You may have heard it before (especially if you’re a Boondock Saints-fan): All that is necessary for evil to triumph, is for good men to do nothing. Whether it was Burke, Tolstoj or Mill who said it, it’s still one of the truest statements ever put into words. Looking at the prevalence of evil in both the US law enforcement system, as well as those of other countries, it’s become a legitimate question when it comes to police.
To serve and protect, we serve and protect, order through law – justice with mercy, always just, to protect with courage – to serve with compassion. Some of you may have seen those before, and most will recognize at least a couple of them as the mottos adopted by police departments in various regions of the US. Other countries and jurisdictions have their own mottos and slogans, like Chile’s “Order and Fatherland”, for example. So why is it that these departments, created to protect the citizens, have fallen into disrepair, disrespect and displeasure?
To Ignore and Deny
Ignorance is bliss, some would say, but it’s not something that that police officers can claim any more. There are too many examples of brutality and injustice, brutalizing and misconduct, abuse of both authority and others to deny or claim ignorance of any more. A simple YouTube search reveals some of the most shocking things that any civilized and law abiding citizen can come across – the abuse of power and trust by the very people and systems we pay for and rely on to protect us, should something “untoward” happen. That is, when shit hits the fan, in other words.
Thousands of videos (221 000 YouTube results for “police harrassment”), thousands of images , thousands of news reports both by bloggers, journalists, news stations and other media outlets tell the awful story of police officers and whole departments gone mad – trampling on both human rights and constitutional rights, taking the law into their own hands as it were, and using it as they please – or breaking it. Then again… there are good police officers, and lots of them. There are thousands of genuinely good police officers and law enforcement agents out there, working tirelessly to uphold peace, security and the law, helping people in all sorts of situations, mundane or not.
So where are they when other officers, their own departments, superiors or subordinates trespass against the basic rights that all citizens should be able to enjoy? They seem to be no where. Is it just the slanted view of YouTube posters and the news media? Are the videos of good officers being withheld, or shut down, or just not seen as important enough? Hardly.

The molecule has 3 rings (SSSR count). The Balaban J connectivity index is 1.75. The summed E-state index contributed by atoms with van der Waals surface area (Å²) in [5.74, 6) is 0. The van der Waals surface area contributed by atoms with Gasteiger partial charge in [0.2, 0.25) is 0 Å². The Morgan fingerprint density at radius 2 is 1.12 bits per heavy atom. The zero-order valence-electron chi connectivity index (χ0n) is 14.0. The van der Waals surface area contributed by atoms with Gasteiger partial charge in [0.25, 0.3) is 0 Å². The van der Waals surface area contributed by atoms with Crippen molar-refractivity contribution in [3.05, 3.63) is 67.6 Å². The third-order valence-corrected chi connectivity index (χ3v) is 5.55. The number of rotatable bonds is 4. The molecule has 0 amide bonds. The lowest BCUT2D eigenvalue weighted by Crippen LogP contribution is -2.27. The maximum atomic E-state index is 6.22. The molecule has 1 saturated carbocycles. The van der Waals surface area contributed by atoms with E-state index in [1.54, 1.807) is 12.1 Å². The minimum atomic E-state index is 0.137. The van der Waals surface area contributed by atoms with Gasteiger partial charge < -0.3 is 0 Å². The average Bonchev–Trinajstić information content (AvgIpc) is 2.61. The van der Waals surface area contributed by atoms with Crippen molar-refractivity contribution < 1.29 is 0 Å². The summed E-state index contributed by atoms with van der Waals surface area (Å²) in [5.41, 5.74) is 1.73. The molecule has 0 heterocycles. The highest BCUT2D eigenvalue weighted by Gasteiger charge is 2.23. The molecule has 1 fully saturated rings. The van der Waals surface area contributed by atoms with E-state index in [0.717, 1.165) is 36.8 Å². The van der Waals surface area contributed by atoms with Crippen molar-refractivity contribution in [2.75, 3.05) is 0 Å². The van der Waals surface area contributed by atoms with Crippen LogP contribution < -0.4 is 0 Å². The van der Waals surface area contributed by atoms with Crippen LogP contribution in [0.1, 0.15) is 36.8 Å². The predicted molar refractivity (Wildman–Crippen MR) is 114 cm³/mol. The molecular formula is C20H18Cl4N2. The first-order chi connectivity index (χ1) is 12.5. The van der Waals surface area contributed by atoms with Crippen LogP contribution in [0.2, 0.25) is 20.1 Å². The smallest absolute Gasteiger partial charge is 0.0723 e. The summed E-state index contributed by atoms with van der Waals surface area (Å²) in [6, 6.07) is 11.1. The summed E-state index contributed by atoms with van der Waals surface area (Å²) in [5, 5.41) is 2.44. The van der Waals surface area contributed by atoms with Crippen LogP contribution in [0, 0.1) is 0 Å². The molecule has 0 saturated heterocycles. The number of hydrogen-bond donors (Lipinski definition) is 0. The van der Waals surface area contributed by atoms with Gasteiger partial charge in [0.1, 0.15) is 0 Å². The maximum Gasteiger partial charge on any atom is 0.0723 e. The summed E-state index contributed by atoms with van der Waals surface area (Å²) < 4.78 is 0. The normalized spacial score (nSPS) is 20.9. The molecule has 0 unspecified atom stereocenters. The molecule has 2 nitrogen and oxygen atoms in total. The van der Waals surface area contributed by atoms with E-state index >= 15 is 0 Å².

The sad fact is that most people, even law enforcement, are terrified of confrontations, at least when they are confrontations with others whom they perceive as being equals or even superiors. When “unwritten” laws about “brootherhood” or “sisterhood” and tired cliches about “thin blue lines” are involved, that fear grows even greater, to the point where the good men (and women) do nothing, and evil grows out of control. That is why officers will hardly ever take the side of the perceived “enemy” or offender, even when situations spiral out of control, and the officers themselves are at fault.
Breaking the Pattern
People who “tell on” others are sometimes called “whistleblowers”, at least in the corporate world. Over hundreds of years, those people have been persecuted and harrassed themselves, by the people they’ve outed, as we like to call it these days. In fact, “blowing the whistle” was a way to attract the attention of the police at one time, and while that might be fitting in itself, who are the police going to go to, when their blowing of the whistle results in “internal investigations” and reprimands to the officers who had the audacity to question something another officer or a superior did? It’s a hard, hard choice, and one that results in many good officers’ demise, retirement, relocation, reassignment, and so on – all for trying to not do nothing, as it were.
Breaking the pattern of the “brootherhood in blue” should be one of the all time greatest priorities of every good law enforcement agent, no matter the level and no matter the department or agency. By that, I don’t mean break the trust, colleague to colleague, but break the silence when someone crosses that “thin blue line” and steps over on to the other side by breaking the law, harrassing and abusing people, innocent or not. I mean break through that barrier of perceived loyalty, to a place where honesty and real public service, public trust and adminration can be restored. Today, that trust, adminration and cooperation is breaking down by the minute, by the hour, and by every click of the YouTube counter of that officer breaking his or her oath, duty and law.